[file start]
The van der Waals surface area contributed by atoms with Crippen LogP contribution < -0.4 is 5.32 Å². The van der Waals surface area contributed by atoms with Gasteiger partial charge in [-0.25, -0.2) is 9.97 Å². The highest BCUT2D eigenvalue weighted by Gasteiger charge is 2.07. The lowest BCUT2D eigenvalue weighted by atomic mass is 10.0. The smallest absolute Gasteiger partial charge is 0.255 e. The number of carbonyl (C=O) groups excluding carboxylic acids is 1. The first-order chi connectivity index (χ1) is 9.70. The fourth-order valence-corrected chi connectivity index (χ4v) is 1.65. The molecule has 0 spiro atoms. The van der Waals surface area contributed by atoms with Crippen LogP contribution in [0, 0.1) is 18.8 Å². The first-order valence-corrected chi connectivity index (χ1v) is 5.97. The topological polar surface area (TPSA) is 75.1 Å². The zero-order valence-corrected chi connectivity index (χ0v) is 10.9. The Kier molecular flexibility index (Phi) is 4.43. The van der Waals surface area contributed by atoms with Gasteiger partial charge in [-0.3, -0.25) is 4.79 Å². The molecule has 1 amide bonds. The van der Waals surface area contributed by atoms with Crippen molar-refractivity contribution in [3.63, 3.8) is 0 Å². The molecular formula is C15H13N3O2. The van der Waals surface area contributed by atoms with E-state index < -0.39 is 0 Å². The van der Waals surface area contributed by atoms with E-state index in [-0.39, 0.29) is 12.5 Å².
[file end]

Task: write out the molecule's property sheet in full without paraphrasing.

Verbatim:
The van der Waals surface area contributed by atoms with Crippen LogP contribution < -0.4 is 5.32 Å². The van der Waals surface area contributed by atoms with Gasteiger partial charge in [-0.25, -0.2) is 9.97 Å². The highest BCUT2D eigenvalue weighted by Gasteiger charge is 2.07. The lowest BCUT2D eigenvalue weighted by atomic mass is 10.0. The smallest absolute Gasteiger partial charge is 0.255 e. The number of carbonyl (C=O) groups excluding carboxylic acids is 1. The first-order chi connectivity index (χ1) is 9.70. The fourth-order valence-corrected chi connectivity index (χ4v) is 1.65. The molecule has 0 spiro atoms. The van der Waals surface area contributed by atoms with Crippen LogP contribution in [0, 0.1) is 18.8 Å². The first-order valence-corrected chi connectivity index (χ1v) is 5.97. The topological polar surface area (TPSA) is 75.1 Å². The zero-order valence-corrected chi connectivity index (χ0v) is 10.9. The Kier molecular flexibility index (Phi) is 4.43. The van der Waals surface area contributed by atoms with Gasteiger partial charge in [-0.3, -0.25) is 4.79 Å². The molecule has 1 amide bonds. The van der Waals surface area contributed by atoms with Crippen molar-refractivity contribution in [3.63, 3.8) is 0 Å². The molecular formula is C15H13N3O2. The van der Waals surface area contributed by atoms with E-state index < -0.39 is 0 Å². The van der Waals surface area contributed by atoms with E-state index in [-0.39, 0.29) is 12.5 Å².